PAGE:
Crafting an Image: The Tao of Photo Editing (Part 4 of 16)

Previous Post Crafting an Image: Shooting the First Sunrise of the New Year (Part 3 of 16) The Tao of Photo Editing Before I get into...

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Crafting an Image: Shooting the First Sunrise of the New Year (Part 3 of 16)

The Tao of Photo Editing

Before I get into the meat of editing my sunrise shot of Delicate Arch, I thought it expedient I share a bit of my philosophy in regards to photo editing landscape photography.

Bring back the feeling of being there

The camera is a filter. Let me repeat that - the camera IS a filter! Think about it — have you ever shot or seen a snapshot with any camera ever and then thought the image produced was an actual replica of what your eye saw of the same scene? Of course, you haven't — and it's not even close! Your mind might tell you that there is a similarity to the actual scene, but the actual experience is drastically different. Here are just a few things that are bound to be different in a photograph from reality:

  • A photograph has no real depth, but only clues of depth. Very often a scene that seemed very 3d will lose depth completely in print. Depth can only be brought back with compositional care.
  • The sky and/or shadows will have little to no detail compared to what your eye can resolve.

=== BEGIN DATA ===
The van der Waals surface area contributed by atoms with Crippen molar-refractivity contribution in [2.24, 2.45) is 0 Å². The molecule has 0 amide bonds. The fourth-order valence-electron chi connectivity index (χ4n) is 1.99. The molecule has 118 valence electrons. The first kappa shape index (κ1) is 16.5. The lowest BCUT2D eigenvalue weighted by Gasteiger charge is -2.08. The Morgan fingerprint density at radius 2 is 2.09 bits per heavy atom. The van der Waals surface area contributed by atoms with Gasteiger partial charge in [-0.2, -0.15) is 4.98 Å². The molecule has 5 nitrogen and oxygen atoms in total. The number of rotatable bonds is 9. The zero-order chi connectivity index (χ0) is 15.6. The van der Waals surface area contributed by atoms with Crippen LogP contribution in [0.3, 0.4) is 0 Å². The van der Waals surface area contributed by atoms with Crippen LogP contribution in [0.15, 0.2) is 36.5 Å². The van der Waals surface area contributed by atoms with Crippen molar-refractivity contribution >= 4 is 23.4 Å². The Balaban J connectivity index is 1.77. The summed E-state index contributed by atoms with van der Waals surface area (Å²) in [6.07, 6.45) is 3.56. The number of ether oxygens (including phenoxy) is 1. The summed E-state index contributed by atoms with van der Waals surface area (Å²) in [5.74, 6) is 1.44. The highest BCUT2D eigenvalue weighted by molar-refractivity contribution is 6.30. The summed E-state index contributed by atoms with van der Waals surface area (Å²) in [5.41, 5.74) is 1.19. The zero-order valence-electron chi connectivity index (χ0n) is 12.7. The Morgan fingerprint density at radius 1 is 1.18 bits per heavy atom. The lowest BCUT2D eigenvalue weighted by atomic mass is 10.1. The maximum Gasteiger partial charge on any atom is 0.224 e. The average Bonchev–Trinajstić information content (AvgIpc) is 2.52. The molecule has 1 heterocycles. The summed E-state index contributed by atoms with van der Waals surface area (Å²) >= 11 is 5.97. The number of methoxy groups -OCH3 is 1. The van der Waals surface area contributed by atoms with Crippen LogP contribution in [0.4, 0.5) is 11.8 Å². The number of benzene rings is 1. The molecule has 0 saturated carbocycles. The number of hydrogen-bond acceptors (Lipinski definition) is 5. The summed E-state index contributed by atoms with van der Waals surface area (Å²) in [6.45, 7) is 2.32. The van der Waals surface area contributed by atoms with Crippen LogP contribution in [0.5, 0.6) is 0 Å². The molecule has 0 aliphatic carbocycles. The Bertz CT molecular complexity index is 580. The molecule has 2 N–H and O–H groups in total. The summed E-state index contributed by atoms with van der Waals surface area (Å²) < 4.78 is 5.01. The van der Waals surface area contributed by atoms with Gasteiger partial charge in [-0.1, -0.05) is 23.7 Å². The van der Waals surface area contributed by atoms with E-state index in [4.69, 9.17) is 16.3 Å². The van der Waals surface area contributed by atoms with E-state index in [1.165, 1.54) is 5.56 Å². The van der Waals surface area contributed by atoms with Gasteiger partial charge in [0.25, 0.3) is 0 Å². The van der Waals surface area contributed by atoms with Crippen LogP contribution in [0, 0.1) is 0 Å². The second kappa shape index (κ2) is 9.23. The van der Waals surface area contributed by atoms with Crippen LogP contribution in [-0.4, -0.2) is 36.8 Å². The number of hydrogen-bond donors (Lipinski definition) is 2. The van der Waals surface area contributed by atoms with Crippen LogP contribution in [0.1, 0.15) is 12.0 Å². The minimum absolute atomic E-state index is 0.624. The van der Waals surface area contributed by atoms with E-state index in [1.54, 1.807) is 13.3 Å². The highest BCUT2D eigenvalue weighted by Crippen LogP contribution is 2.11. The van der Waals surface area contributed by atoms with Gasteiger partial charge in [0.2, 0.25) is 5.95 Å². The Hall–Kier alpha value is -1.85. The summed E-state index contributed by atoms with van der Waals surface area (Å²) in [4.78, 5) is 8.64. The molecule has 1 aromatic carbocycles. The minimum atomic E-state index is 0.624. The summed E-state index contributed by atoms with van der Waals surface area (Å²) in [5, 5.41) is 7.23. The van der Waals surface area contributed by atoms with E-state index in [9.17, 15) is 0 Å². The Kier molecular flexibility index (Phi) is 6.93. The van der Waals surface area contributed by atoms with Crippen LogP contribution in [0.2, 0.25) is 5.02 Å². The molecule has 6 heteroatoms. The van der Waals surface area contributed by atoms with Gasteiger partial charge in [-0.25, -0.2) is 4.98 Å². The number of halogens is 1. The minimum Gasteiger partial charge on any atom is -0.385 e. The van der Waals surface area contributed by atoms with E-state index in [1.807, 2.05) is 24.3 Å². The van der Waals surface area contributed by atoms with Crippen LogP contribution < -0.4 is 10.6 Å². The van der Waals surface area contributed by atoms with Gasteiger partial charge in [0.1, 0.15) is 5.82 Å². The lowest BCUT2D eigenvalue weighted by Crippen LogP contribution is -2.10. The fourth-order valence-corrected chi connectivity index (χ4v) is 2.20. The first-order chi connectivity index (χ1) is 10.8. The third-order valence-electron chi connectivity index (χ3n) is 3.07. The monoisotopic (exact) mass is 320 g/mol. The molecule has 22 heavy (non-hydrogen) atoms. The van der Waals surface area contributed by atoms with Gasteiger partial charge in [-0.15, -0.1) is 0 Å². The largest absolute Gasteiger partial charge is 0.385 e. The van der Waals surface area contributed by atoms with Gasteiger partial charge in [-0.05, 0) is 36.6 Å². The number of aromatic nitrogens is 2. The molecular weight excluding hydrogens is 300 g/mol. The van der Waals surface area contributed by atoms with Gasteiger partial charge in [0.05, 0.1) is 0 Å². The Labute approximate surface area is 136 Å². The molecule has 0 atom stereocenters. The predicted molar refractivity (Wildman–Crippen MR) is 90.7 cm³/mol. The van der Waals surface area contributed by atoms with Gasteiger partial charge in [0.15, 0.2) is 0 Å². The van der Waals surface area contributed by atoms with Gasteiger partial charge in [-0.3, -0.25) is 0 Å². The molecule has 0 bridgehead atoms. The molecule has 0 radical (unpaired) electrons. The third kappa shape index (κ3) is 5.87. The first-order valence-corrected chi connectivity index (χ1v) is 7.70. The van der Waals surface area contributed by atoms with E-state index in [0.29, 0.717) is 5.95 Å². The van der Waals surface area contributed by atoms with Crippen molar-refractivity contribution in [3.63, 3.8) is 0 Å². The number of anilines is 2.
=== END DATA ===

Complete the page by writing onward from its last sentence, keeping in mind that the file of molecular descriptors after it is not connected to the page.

• The colors in a raw photograph will bear little resemblance to how you experienced the color in real life.
  • The photograph crops all surrounding details not included in a composition. These deleted details strongly and unconsciously change the way everything you see in a photograph is perceived.
  • Even the mood you had while surrounded by beautiful scenery alters the way you perceive everything. A viewer's mood who later views your photograph is unlikely to be the same — thus altering their perception drastically!

Consider a couple images to illustrate the point.

Which man is largest in the above illustration? Most people will perceive the man that is furthest as being the largest. Interestingly, most photographers and graphic artists (as shown by experiment) can quickly perceive that they are all the same size - I'd guess this is because they are practiced at "seeing" 3d scenes as 2d in their minds. To create distance in a photograph requires perspective and lines - exactly as in this illustration.

Image embedded from